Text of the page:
Bad news, patriots. The United States, that used to win the lion’s share of Nobel Prizes, is once again revealed to be in tragic decline. Out of nine Nobel winners for 2015, only one is a true blue, homemade, born and bred American, Chemistry laureate Paul Modrich.
For purposes of this discussion we’ve got to exempt Peace and Literature Prizes from the calculation. Peace winners tend to be people fighting toxic bellicosity from within, such as this year’s winners, the so-called Tunisian Quartet of civilizing institutions that banded together to keep their country from falling into the anarchy of its neighbors.
Writers are almost by definition homebodies who take their own little piece of turf as their inspiration — Twain’s Mississippi River, Hardy’s Dorset, and the Belarus of this year’s winner Svetlana Alexievich. If movie and TV writers were only eligible, we’d win every year.
But in all the other categories, the USA could only manage one winner among nine recognized for the prizes in economics, chemistry, physics and medicine. We’re finished. Or are we?
Look a little deeper and it turns out the economics laureate, Angus Denton, born a Scot and educated at Cambridge, has been at Princeton for 32 years where he holds the Dwight D. Eisenhower professorship and holds dual British and American citizenship.
Tu Youyou, a winner for medicine, we give a pass since she is Chinese and began her Nobel work during the Vietnam War at the command of Mao Tse-tung. He probably wouldn’t have been inclined to let her become an American even if she’d asked for the chance. Indeed, it might well have been her last request.
She shared the prize with Satoshi Omura of Japan who was educated there and is a professor emeritus at a Tokyo University. But even he is a part-time adornment of the United States. He was mentored by Max Tishler who synthesized riboflavin and cortisone as a Merck scientist and taught at Wesleyan after retirement. Omura holds a chair at that school named for Tishler.
The third medicine winner is William Campbell. He’s Irish, but after graduating from Dublin’s Trinity he earned his Ph.D. at Wisconsin-Madison and became a U.S. Citizen in 1962. He lives in Massachusetts. Some Republicans feel that’s not really America, but we’ll give him a pass.
Physics Prize winner Arthur McDonald is a Canadian whose Ph.D. Is from Caltech. He has taught most of his career in Canada, but did spend seven years as a Princeton professor. He shares the Physics award with Takaaki Kajita who was born, educated and has spent his entire career in Japan. Poor guy doesn’t know what he missed.
Finally, in Chemistry in addition to the aforementioned American-Born Modrich, the winners were Tomas Lindahl of Sweden and Aziz Sancar of Turkey. Sancar received his Ph.D. At the University of Texas — Dallas, and after a research stint at Yale, has been at UNC-Chapel Hill for 33 years. He holds dual Turkish-U.S. citizenship. Lindahl did post-doctoral work at Princeton and Rockefeller University but has spent the bulk of his career in Britain where he holds dual citizenship with Sweden. How did he get away?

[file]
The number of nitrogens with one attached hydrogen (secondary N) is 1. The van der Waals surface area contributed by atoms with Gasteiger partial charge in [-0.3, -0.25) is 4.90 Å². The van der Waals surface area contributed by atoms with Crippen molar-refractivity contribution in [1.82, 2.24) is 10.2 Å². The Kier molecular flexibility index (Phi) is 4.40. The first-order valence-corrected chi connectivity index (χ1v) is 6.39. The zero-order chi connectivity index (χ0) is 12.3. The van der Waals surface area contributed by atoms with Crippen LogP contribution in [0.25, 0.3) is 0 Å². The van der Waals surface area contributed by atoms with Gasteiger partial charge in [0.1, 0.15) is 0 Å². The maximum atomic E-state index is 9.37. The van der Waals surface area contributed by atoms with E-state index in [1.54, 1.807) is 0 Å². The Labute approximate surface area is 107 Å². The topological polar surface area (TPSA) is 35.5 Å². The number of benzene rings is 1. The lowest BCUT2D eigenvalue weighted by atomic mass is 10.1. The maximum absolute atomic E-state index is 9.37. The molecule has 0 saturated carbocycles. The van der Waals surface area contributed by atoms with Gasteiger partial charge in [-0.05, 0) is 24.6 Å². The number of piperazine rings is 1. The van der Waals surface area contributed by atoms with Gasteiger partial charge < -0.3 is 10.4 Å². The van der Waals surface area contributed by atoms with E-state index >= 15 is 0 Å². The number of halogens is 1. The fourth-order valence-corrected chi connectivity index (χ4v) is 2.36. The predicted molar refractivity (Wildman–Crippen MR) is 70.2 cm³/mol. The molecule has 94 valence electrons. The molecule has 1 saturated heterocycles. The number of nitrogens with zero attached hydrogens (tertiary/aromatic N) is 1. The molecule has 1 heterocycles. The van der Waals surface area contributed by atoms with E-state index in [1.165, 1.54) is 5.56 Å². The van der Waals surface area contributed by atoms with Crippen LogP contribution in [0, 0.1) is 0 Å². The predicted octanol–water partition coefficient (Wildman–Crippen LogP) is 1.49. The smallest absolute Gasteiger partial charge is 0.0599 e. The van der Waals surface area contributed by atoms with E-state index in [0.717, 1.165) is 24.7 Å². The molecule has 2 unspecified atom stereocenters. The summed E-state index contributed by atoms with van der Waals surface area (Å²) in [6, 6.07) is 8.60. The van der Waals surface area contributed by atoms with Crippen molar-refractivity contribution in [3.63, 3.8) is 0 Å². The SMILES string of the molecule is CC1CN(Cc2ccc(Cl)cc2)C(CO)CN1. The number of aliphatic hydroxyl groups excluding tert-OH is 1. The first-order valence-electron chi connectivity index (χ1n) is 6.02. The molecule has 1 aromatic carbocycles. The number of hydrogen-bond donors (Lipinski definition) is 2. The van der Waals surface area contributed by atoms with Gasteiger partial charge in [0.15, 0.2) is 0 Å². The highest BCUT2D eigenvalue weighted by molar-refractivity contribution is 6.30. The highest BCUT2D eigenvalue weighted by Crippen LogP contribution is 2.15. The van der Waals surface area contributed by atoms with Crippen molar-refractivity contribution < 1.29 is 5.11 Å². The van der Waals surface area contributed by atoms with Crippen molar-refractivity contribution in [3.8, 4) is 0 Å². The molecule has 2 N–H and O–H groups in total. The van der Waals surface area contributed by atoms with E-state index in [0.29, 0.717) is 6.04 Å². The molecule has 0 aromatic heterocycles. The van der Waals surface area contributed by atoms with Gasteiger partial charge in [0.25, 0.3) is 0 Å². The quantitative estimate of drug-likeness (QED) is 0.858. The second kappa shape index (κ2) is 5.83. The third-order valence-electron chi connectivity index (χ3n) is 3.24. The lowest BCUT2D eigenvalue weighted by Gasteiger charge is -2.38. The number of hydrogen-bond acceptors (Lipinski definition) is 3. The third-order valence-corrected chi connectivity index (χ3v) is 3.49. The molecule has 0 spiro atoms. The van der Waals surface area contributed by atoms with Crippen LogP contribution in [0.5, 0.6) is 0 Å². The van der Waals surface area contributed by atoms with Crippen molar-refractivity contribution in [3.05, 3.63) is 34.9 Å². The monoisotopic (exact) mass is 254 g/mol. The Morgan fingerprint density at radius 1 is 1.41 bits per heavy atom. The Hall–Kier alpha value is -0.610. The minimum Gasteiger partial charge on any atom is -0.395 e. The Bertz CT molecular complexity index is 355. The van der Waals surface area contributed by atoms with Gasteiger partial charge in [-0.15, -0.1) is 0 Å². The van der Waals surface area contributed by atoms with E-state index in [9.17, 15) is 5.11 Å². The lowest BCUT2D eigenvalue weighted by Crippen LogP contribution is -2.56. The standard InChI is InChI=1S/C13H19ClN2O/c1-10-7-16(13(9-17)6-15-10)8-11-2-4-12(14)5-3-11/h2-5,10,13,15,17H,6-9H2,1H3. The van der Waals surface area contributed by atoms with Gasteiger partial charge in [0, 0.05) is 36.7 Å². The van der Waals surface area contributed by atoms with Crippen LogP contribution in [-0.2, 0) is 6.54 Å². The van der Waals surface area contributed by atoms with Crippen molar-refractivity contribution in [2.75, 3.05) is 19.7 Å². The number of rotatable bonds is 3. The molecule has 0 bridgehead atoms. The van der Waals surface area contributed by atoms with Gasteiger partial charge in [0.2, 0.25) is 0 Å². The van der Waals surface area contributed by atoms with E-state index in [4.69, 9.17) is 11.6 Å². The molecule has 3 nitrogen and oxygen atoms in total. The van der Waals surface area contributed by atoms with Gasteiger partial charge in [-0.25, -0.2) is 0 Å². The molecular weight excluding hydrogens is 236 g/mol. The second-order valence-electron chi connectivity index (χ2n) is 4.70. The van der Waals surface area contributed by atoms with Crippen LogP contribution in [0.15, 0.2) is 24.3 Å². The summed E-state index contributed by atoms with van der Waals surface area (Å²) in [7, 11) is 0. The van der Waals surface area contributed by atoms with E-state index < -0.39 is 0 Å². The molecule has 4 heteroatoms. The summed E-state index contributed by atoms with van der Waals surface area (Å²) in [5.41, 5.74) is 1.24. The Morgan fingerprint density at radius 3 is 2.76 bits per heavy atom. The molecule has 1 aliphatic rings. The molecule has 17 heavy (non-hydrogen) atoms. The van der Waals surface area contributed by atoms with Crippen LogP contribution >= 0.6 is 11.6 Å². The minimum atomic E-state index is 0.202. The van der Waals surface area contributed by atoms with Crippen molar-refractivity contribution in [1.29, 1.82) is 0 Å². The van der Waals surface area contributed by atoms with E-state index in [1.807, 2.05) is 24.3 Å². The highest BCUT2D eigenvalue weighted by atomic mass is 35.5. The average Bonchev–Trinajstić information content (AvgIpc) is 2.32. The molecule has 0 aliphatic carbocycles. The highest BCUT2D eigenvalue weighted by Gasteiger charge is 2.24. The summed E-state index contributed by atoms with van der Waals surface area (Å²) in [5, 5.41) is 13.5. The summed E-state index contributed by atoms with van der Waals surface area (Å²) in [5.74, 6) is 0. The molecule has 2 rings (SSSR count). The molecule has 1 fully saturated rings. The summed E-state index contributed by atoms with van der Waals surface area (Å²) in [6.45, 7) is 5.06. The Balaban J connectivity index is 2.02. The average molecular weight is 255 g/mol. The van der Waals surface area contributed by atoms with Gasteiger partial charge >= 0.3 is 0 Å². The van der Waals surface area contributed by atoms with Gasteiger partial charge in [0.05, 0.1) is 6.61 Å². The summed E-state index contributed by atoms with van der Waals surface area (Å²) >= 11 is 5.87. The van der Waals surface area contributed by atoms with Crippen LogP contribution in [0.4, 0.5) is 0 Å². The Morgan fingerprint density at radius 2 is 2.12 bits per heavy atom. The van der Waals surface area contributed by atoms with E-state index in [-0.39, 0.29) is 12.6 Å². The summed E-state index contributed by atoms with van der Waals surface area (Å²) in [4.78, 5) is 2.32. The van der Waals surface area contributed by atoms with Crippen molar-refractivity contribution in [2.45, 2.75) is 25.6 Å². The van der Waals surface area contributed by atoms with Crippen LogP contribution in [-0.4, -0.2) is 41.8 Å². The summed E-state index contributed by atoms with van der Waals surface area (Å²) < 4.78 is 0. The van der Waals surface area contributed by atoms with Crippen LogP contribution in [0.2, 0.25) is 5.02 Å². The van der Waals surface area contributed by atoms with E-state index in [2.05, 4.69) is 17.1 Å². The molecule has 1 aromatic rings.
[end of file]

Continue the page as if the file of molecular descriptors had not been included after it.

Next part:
Still, out of eight Nobelists, setting aside a cloistered Chinese scientist and the Peace and Literature winners, one is American by birth, four by adoption, two studied here, one taught here and one has no American connection. The fool.
Of course, part of this speaks to the fact that science is to our age what the Catholic Church was to the Middle Ages. It was in a sense a supranational institution with its own monastic infrastructure and language, Latin. Science today is a global transnational endeavor that leaps borders and its language is English.
But there’s another reason America turns up on so many scientific curricula vitae. Sancar the Turkish-American winner has said he came to this country in the same year as John Lennon and has never forgotten how the Beatle explained his motive. Lennon said if he’d lived at the time of the Roman Empire, he’d have headed for Rome where everything was happening. So he had chosen to live in America, the center of things.
Immigrants still come here for the same reason. Not all win Nobel Prizes, but you never know which might make a huge contribution to the country when he shows up at the border. Opposing immigration is absurd in a country where everyone except Native-Americans began elsewhere.
Consider the case of Friedrick Drumpf, a German draft-dodging barber who came here illegally, moved on to the Yukon and made the beginnings of his fortune by running a Gold Rush hotel/restaurant that also sold liquor, and offered gambling and the services of prostitutes.
Not exactly the sort of guy you’d want coming into his country, but the good news is his grandson Donald Trump has seen the light. He aims to keep riffraff like his ancestor out. Hopefully he will let the Nobel-caliber scientists in. If his border guards can tell the one from the other.